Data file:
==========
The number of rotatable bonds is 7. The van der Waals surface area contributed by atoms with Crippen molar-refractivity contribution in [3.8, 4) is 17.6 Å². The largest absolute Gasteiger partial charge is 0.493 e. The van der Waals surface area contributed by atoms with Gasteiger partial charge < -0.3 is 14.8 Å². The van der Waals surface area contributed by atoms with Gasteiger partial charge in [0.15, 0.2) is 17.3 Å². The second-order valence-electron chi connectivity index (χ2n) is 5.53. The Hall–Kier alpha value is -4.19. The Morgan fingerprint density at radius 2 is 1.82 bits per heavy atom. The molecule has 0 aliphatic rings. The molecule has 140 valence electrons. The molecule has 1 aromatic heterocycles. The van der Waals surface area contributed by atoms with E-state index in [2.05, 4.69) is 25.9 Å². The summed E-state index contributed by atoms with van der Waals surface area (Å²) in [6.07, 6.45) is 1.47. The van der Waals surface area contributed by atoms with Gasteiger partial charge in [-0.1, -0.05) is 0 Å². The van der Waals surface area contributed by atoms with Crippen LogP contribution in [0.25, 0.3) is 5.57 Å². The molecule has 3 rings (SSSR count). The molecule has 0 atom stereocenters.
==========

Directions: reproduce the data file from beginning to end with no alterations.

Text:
The number of rotatable bonds is 7. The van der Waals surface area contributed by atoms with Crippen molar-refractivity contribution in [3.8, 4) is 17.6 Å². The largest absolute Gasteiger partial charge is 0.493 e. The van der Waals surface area contributed by atoms with Gasteiger partial charge < -0.3 is 14.8 Å². The van der Waals surface area contributed by atoms with Gasteiger partial charge in [0.15, 0.2) is 17.3 Å². The second-order valence-electron chi connectivity index (χ2n) is 5.53. The Hall–Kier alpha value is -4.19. The Morgan fingerprint density at radius 2 is 1.82 bits per heavy atom. The molecule has 0 aliphatic rings. The molecule has 140 valence electrons. The molecule has 1 aromatic heterocycles. The van der Waals surface area contributed by atoms with E-state index in [2.05, 4.69) is 25.9 Å². The summed E-state index contributed by atoms with van der Waals surface area (Å²) in [6.07, 6.45) is 1.47. The van der Waals surface area contributed by atoms with Gasteiger partial charge in [-0.1, -0.05) is 0 Å². The van der Waals surface area contributed by atoms with Crippen LogP contribution in [0.25, 0.3) is 5.57 Å². The molecule has 3 rings (SSSR count). The molecule has 0 atom stereocenters.